I mentioned in my last post that I was shifting my online instruction this semester from one based on Blackboard discussions to one based on blog posts. Over the weekend, my graduate students posted their first blog posts in response to an assignment.
I am teaching a graduate class called Educational Technology for School Leaders. This class has thirteen K-12 teachers working on their Masters in Education, and these students are scattered over three states. The option of getting together face-to-face does not exist. Based on initial introductions, none had ever blogged before, and most were pretty nervous about setting up their blogs and publishing on the open web. That nervousness was precisely why I wanted them to dip their toes in the waters and begin to experience the possibilities of networked learning. As future potential administrators, I believe it is helpful if they swim in the same waters in which their students swim. So blogging through the semester is one way to achieve that goal.
I provided links to getting started tutorials for our school blog, Edublogs, WordPress and Blogger, but left it to the students to decide what platform to use. The distribution was pretty even across the choices. All thirteen successfully set up their blog and then successfully posted their first post on time. I pulled the various blogs together into our class Google Sites page.
As the illustration to the left demonstrates, they did not just grab the default page. I was excited by the diversity of design and styles that they chose for their own blogs. I also was excited (as were several of their classmates) with their experimentation right off the bat with embedding videos and pictures.
And quite frankly, I was impressed with their first posts.
As an assignment, I asked my students to watch the YouTube video “Welcome To My PLE“, in which a 12 year old girl describes how she uses the web for learning. My simple question to my students was – would Wendy (the 12-year-old girl in the video) be welcomed in your classroom.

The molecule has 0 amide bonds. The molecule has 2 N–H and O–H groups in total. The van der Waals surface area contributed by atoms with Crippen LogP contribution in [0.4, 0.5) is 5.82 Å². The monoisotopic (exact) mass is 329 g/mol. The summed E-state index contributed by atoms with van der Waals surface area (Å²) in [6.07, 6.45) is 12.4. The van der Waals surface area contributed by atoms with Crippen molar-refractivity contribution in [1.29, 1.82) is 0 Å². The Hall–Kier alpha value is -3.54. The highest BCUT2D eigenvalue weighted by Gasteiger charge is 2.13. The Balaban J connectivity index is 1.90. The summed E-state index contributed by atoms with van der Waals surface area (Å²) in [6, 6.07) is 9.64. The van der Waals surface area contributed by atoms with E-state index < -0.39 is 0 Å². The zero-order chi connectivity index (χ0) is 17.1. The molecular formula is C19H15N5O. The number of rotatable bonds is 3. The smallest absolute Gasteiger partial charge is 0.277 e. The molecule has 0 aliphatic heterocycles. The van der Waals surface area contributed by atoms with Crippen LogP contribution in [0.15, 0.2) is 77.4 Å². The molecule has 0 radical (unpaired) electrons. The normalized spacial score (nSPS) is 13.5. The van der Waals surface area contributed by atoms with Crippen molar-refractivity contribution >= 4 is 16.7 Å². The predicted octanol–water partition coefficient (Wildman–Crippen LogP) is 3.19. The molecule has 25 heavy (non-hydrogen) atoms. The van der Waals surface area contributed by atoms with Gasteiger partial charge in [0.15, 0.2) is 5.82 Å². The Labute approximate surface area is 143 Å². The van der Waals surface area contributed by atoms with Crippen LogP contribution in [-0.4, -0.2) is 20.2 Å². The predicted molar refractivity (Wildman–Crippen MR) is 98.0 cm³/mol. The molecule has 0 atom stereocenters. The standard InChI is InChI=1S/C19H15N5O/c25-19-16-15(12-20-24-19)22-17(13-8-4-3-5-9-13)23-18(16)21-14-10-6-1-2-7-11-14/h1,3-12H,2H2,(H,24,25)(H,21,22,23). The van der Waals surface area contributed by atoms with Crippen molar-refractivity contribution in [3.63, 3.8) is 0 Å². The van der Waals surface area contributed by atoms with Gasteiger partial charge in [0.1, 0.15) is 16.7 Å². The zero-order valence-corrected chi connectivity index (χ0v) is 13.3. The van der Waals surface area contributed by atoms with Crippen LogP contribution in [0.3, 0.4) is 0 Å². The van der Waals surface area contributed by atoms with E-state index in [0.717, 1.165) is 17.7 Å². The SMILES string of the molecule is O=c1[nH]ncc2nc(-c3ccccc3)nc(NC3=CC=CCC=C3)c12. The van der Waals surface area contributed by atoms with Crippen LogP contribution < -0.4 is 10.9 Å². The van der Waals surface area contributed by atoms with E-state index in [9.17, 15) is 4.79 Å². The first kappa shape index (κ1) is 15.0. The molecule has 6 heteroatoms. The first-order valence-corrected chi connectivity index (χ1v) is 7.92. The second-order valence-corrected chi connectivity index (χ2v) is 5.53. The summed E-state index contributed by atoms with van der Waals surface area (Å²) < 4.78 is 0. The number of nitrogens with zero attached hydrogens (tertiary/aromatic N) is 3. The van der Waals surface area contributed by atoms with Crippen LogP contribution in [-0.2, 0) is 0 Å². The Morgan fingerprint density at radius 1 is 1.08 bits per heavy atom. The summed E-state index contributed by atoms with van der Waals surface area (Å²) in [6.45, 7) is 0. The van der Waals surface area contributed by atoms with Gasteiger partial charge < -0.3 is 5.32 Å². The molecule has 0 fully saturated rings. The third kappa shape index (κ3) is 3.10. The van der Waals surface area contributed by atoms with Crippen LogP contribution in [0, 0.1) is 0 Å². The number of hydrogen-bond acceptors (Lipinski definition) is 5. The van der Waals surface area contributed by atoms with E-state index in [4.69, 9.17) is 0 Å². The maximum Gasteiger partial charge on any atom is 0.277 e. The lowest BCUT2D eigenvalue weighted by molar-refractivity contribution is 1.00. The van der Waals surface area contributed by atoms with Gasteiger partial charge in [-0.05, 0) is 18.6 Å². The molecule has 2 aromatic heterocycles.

My students were across the board awed by the prowess this 12-year-old demonstrated in her use of the web. Many felt that they would be intimidated by Wendy, though others wondered if Wendy was already in their classes. As a group, they felt motivated to becoming more comfortable with the web so that they could effectively guide Wendy as she took control of her own learning. In fact, they tended to cherish the fact that Wendy felt responsible for her own learning. As one of my students noted, she wished she had 15 Wendy’s in her class.
There was also an interesting underlying theme regarding not whether they themselves would welcome Wendy, but rather would their fellow teachers, their parents, and their administrators welcome Wendy.
For a group of self-proclaimed technophobes who feel they are way behind Wendy, I was very pleased with their first post. It is a good baseline from which we can grow as a group. We will continue to blog weekly on different topics, and in the coming weeks, will explore some of the more difficult issues of ethics, politics, and law regarding the web. I suspect that the quality of the posts will continue to improve, and I would ask those who follow me to take a moment and check out our class Google Sites page and if moved, comment to some of my students. Nothing adds quality to blogs like the realization that someone besides the professor and Mom is reading their work!